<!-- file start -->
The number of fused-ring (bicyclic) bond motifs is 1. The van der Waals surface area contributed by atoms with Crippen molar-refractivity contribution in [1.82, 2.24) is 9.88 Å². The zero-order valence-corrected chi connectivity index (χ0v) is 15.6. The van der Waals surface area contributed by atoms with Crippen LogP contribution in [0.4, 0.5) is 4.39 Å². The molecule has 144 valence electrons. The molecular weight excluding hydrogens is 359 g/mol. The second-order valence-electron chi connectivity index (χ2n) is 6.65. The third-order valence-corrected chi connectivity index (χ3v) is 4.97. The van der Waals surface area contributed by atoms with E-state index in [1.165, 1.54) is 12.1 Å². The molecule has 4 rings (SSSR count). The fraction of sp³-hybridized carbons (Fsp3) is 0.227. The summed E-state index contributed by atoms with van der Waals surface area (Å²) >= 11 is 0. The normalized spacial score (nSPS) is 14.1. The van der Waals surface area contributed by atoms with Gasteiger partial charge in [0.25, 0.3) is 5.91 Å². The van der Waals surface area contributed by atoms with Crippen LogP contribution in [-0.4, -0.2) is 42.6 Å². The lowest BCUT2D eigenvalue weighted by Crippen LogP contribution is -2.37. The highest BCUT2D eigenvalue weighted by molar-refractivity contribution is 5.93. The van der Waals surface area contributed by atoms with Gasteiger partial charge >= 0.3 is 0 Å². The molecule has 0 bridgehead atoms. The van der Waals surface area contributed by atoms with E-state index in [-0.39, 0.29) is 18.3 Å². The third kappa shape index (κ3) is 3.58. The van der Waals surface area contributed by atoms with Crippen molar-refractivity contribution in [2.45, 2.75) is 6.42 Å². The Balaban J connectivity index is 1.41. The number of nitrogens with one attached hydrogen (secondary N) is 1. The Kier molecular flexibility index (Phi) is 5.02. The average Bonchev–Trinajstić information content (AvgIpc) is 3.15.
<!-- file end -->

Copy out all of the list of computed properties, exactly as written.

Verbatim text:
The number of fused-ring (bicyclic) bond motifs is 1. The van der Waals surface area contributed by atoms with Crippen molar-refractivity contribution in [1.82, 2.24) is 9.88 Å². The zero-order valence-corrected chi connectivity index (χ0v) is 15.6. The van der Waals surface area contributed by atoms with Crippen LogP contribution in [0.4, 0.5) is 4.39 Å². The molecule has 144 valence electrons. The molecular weight excluding hydrogens is 359 g/mol. The second-order valence-electron chi connectivity index (χ2n) is 6.65. The third-order valence-corrected chi connectivity index (χ3v) is 4.97. The van der Waals surface area contributed by atoms with E-state index in [1.165, 1.54) is 12.1 Å². The molecule has 4 rings (SSSR count). The fraction of sp³-hybridized carbons (Fsp3) is 0.227. The summed E-state index contributed by atoms with van der Waals surface area (Å²) >= 11 is 0. The normalized spacial score (nSPS) is 14.1. The van der Waals surface area contributed by atoms with Gasteiger partial charge in [0.25, 0.3) is 5.91 Å². The van der Waals surface area contributed by atoms with Crippen LogP contribution in [-0.4, -0.2) is 42.6 Å². The lowest BCUT2D eigenvalue weighted by Crippen LogP contribution is -2.37. The highest BCUT2D eigenvalue weighted by molar-refractivity contribution is 5.93. The van der Waals surface area contributed by atoms with Gasteiger partial charge >= 0.3 is 0 Å². The molecule has 0 bridgehead atoms. The van der Waals surface area contributed by atoms with E-state index in [-0.39, 0.29) is 18.3 Å². The third kappa shape index (κ3) is 3.58. The van der Waals surface area contributed by atoms with Crippen molar-refractivity contribution in [2.45, 2.75) is 6.42 Å². The Balaban J connectivity index is 1.41. The number of nitrogens with one attached hydrogen (secondary N) is 1. The Kier molecular flexibility index (Phi) is 5.02. The average Bonchev–Trinajstić information content (AvgIpc) is 3.15.